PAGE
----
AnyStr = Var('AnyStr')
AnyStr <= StringLike[AnyStr]
AnyStrRet = StringLike[AnyStr].type

def space_for(x: AnyStr) -> AnyStrRet: ...

There are many details that can be tweaked, but it is quite powerful, and
solves the simpler problem as well.

> I strongly disagree with this. Python's predecessor, ABC, used a number of
> non-standard terms for common programming language concepts, for similar
> reasons. But the net effect was just that it looked weird to anyone familiar
> with other languages, and for the users who were a completely blank slate,
> well, "HOW-TO" was just as much jargon that they had to learn as
> "procedure". Also, the Python users who will most likely need to learn about
> this stuff are most likely library developers.
Very good point. I should clarify that I don't suggest to change the
terminology. I'm only talking about the syntax. The majority of the languages
that use union type seem to use t1|t2 syntax for it. AFAIU this syntax was
rejected to avoid changes in CPython. This is a shame, because it is
widespread and reads really well:

    def foo(x: Some|Another): ...

Also, Type|None is so short and clear that there's no need for the special
Optional[] shorthand. Given we won't use |, I think

    def foo(x: AnyOf[Some, Another]): ...

reads better than

    def foo(x: Union[Some, Another]): ...

but this may be getting into the bikeshedding territory :-)

> This was proposed as the primary notation during the previous round of
> discussions here. You are right that if we propose to "fix up" type
> annotations that appear together with a default value we should also be able
> in principle to change these shortcuts into the proper generic type objects.
> Yet I am hesitant to adopt the suggestion -- people may already be using
> e.g. dictionaries as annotations for some other purpose, and there is the
> question you bring up whether we should promote these to concrete or
> abstract collection types.
I have some experience using this notation internally, and it worked quite
well. To be specific, I do not suggest for Python to automatically convert
these annotations to proper generic types. This should be done internally in
the type checker. If we want other tools to understand this syntax, we can
expose functions typing.isTypeAnnotation(obj) and
typing.canonicalTypeAnnotation(obj). With this approach, I don't believe this
use of lists and dicts adds any more problems for the existing uses of
The decision of whether to use concrete or abstract types is likely not a
hard one. Given my experience, I'd use concrete types, because they are so
common. But this does depend on the bigger context of how annotations are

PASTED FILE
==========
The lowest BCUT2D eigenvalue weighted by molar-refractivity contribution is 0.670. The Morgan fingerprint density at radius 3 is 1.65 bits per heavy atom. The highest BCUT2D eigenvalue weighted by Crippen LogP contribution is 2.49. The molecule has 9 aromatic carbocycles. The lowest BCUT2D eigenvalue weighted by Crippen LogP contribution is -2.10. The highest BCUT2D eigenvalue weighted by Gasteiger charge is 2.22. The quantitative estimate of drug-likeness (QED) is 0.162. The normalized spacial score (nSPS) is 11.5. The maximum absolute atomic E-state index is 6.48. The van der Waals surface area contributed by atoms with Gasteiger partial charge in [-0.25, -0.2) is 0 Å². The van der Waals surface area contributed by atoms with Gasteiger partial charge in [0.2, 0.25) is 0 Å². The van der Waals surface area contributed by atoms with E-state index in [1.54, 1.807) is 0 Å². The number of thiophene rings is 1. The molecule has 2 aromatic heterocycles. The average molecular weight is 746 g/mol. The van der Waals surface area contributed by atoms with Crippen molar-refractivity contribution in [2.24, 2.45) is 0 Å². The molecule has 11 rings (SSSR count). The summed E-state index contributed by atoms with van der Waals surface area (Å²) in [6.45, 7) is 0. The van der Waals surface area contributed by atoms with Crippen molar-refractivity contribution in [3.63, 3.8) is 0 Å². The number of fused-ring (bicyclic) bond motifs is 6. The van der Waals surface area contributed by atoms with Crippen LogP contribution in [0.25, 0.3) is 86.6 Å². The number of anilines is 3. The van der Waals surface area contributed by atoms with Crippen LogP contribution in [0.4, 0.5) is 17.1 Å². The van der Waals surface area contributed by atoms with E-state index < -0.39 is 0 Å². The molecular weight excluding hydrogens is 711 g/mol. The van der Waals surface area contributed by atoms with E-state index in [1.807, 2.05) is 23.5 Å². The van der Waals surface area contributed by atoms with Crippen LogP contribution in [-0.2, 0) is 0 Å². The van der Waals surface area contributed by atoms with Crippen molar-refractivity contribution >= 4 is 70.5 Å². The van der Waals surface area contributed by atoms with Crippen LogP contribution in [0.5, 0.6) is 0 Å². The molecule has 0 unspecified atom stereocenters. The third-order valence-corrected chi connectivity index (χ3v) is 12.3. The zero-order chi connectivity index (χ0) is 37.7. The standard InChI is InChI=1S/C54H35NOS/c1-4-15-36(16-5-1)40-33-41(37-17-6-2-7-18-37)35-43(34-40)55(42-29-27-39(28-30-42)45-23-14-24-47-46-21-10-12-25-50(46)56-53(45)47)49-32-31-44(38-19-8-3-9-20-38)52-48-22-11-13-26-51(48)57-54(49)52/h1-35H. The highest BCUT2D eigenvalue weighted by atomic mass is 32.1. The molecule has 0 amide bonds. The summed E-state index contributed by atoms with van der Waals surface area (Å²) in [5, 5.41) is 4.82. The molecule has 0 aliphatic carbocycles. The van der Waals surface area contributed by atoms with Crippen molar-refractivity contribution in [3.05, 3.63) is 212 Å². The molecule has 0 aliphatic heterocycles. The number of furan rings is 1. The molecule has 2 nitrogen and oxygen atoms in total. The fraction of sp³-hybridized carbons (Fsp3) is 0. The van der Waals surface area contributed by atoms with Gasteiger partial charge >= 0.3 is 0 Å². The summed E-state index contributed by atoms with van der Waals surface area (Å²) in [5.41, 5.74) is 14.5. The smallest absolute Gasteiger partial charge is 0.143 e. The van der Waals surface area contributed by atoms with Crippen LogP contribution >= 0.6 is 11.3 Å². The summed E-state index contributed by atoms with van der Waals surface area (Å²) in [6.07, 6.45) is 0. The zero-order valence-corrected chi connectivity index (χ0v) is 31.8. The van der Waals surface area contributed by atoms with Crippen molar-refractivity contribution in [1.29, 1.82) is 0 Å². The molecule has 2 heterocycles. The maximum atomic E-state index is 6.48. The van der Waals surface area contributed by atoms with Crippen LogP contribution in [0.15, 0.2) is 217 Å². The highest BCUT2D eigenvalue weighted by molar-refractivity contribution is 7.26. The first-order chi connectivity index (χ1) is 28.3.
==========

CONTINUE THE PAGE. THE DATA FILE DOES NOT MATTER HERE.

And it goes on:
expected to be used.

> Also, I should note that, while I mentioned it as a possibility, I am
> hesitant to endorse the shortcut of "arg: t1 = None" as a shorthand for
> "arg: Union[t1, None] = None" because it's unclear whether runtime
> introspection of the __annotations__ object should return t1 or the inferred
> Union object.
FWIW, I'm -0.5 on this, but if this is implemented, I think __annotations__
should return t1, and typing.canonicalTypeAnnotation accept an optional second
argument for the default value.

> Agreed this is an area that needs more thought. In mypy you can actually
> write the entire annotation in string quotes -- mypy has to be able to parse
> type expressions anyway (in fact it has to be able to parse all of Python
> :-). I do think that the example you present feels rather obscure.
Is the intention to keep this -- i.e. require the type checker to potentially
parse strings as Python code? Complex expressions in strings feel a bit like
a hack :-)
The code of this kind comes up regularly in containers, like the ImmutableList
above. Some standard types have methods likes this as well:

class Set(Generic[X]):
    def union(self, other: Set[X]) -> Set[X]: ...

> Yeah, it does look quite handy, if the ambiguity with forward references can
> be resolved. Also it's no big deal to have to declare a type variable -- you
> can reuse them for all subsequent function definitions, and you usually
> don't need more than two or three.
Agreed. Having to declare a forward reference or a type variable both seem to
add very little burden, and are possibly rare enough. I'm not sure which one
should get a shorter syntax.

While on the subject: what are the scoping rules for type variables? I hope
they are lexically scoped: the names used in the enclosing class or function
are considered bound to those values, rather than fresh variables that shadow
them. I used this fact in the examples above. E.g. union() above accepts only
the sets with the same elements, not with any elements, and in

def foo(x: X) -> X:
    def bar(y: X) -> X: return y
    return bar(x)

X in bar() must be the same type as in foo().